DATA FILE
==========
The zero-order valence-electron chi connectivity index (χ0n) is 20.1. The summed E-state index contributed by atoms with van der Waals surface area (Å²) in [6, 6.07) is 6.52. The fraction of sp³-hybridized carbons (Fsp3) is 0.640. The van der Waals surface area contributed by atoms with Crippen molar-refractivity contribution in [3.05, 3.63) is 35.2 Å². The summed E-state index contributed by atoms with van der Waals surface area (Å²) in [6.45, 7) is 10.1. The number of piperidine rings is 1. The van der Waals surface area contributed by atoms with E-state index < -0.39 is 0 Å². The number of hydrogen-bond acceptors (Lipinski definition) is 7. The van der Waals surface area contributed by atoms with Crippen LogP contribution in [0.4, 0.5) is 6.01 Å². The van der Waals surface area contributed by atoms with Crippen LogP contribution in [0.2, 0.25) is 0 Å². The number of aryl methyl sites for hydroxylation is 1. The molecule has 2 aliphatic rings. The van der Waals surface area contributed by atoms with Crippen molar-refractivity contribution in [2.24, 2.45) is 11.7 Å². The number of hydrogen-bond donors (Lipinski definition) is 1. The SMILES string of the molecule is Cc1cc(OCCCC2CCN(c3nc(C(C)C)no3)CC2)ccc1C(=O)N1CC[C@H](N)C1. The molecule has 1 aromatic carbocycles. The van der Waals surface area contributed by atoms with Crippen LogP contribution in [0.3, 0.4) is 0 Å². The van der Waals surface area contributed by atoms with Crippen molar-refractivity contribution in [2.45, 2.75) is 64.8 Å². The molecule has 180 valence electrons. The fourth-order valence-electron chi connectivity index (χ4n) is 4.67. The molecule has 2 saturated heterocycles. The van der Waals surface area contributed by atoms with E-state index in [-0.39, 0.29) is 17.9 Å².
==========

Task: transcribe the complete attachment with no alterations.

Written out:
The zero-order valence-electron chi connectivity index (χ0n) is 20.1. The summed E-state index contributed by atoms with van der Waals surface area (Å²) in [6, 6.07) is 6.52. The fraction of sp³-hybridized carbons (Fsp3) is 0.640. The van der Waals surface area contributed by atoms with Crippen molar-refractivity contribution in [3.05, 3.63) is 35.2 Å². The summed E-state index contributed by atoms with van der Waals surface area (Å²) in [6.45, 7) is 10.1. The number of piperidine rings is 1. The van der Waals surface area contributed by atoms with E-state index < -0.39 is 0 Å². The number of hydrogen-bond acceptors (Lipinski definition) is 7. The van der Waals surface area contributed by atoms with Crippen LogP contribution in [0.4, 0.5) is 6.01 Å². The van der Waals surface area contributed by atoms with Crippen LogP contribution in [0.2, 0.25) is 0 Å². The number of aryl methyl sites for hydroxylation is 1. The molecule has 2 aliphatic rings. The van der Waals surface area contributed by atoms with Crippen molar-refractivity contribution in [2.24, 2.45) is 11.7 Å². The number of hydrogen-bond donors (Lipinski definition) is 1. The SMILES string of the molecule is Cc1cc(OCCCC2CCN(c3nc(C(C)C)no3)CC2)ccc1C(=O)N1CC[C@H](N)C1. The molecule has 1 aromatic carbocycles. The van der Waals surface area contributed by atoms with Crippen LogP contribution in [0.3, 0.4) is 0 Å². The van der Waals surface area contributed by atoms with Crippen molar-refractivity contribution in [2.45, 2.75) is 64.8 Å². The molecule has 180 valence electrons. The fourth-order valence-electron chi connectivity index (χ4n) is 4.67. The molecule has 2 saturated heterocycles. The van der Waals surface area contributed by atoms with E-state index in [-0.39, 0.29) is 17.9 Å².